ESP32 Espruino: Applying the SHA1 hash algorithm

The objective of this post is to explain how to apply the SHA1 hashing algorithm to a text input using Espruino, running on the ESP32. The tests were performed using a DFRobot’s ESP-WROOM-32 device integrated in a ESP32 FireBeetle board.

 

Introduction

The objective of this post is to explain how to apply the SHA1 hashing algorithm to a text input using Espruino, running on the ESP32. You can read more about SHA1 here.

The tests were performed using a DFRobot’s ESP-WROOM-32 device integrated in a ESP32 FireBeetle board.

 

The code

First of all, we will need to include the crypto module, in order to access the SHA1 hashing functionality.

crypto = require('crypto');

Now that we have access to the module functionality, we simply call the SHA1 function, which receives as input the value to which the hashing should be applied and returns as output an ArrayBuffer of 20 bytes with the result [1].

This is the value expected since the algorithm generates a 160 bits result, which corresponds to 20 bytes [2].

We will call this function to hash a string with a content equal to “message” and store the result in a variable.

var shaArray =crypto.SHA1("message");

In order to confirm that our result is correct, we will convert it to a hexadecimal string and compare it with the result from applying the SHA1 algorithm to the same input from an online tool.

To do it, we will simply iterate the whole array, convert each element from byte to hexadecimal string and append it to a final string variable. So, we first declare an iterator variable and an empty string, to hold the final hexadecimal string.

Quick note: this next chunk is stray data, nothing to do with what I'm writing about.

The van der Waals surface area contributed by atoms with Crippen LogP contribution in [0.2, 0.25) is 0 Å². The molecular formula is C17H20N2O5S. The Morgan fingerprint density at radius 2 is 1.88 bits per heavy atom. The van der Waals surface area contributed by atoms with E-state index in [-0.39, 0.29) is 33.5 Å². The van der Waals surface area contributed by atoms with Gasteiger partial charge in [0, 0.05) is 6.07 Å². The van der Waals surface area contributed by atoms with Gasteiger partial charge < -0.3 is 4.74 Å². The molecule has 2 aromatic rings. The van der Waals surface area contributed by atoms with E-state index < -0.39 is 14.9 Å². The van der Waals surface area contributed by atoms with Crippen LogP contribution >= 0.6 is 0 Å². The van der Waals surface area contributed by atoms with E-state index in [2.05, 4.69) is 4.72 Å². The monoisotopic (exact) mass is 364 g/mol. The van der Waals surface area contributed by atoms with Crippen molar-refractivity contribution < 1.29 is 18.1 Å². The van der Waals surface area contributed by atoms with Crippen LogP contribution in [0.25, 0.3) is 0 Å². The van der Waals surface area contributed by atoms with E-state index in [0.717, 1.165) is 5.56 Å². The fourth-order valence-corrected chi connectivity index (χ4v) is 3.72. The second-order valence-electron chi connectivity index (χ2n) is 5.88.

Then, we will iterate the array from zero to the size of the array minus 1 (arrays are zero based in JavaScript). We can get the length of the array from its length property.

To convert a number to a string we simply call the toString method. Nonetheless, in our case, we want it to be converted to a different format, and thus we can pass as input of the toString method the base to use for representing the resulting number as string [3]. The function accepts a value for the base from 2 to 36 [3].

You can check below the procedure needed for performing the mentioned conversion from the array to the hexadecimal string.

var i = 0;
var finalString = "";

for (i = 0; i< shaArray.length; i++){
  finalString = finalString + shaArray[i].toString(16);
}

Finally we will declare a variable containing the hexadecimal string resulting from using the previously mentioned online tool to hash the same “message” content. Next we will print our result and then print the comparison between our result and the one from the online tool. They should be equal.

You can check the full source code below.

crypto = require('crypto');
var shaArray =crypto.SHA1("message");

var i = 0;
var finalString = "";

for (i = 0; i< shaArray.length; i++){
  finalString = finalString + shaArray[i].toString(16);
}

var shaOnlineString = "6f9b9af3cd6e8b8a73c2cdced37fe9f59226e27d";

console.log(finalString);
console.log(finalString == shaOnlineString);

 

Testing the code

To test the code, simply upload it and run it using the Espruino web IDE. You should get an output similar to figure 1. As can be seen, the final hexadecimal string is printed and the result of the comparison is true, indicating that the result we obtained is correct.

ESP32 Espruino JavaScript SHA1.png

Figure 1 – Output of the program.

 

References

[1] http://www.espruino.com/Reference#l_crypto_SHA1

[2] http://www.movable-type.co.uk/scripts/sha1.html

[3] https://www.w3schools.com/jsref/jsref_tostring_number.asp

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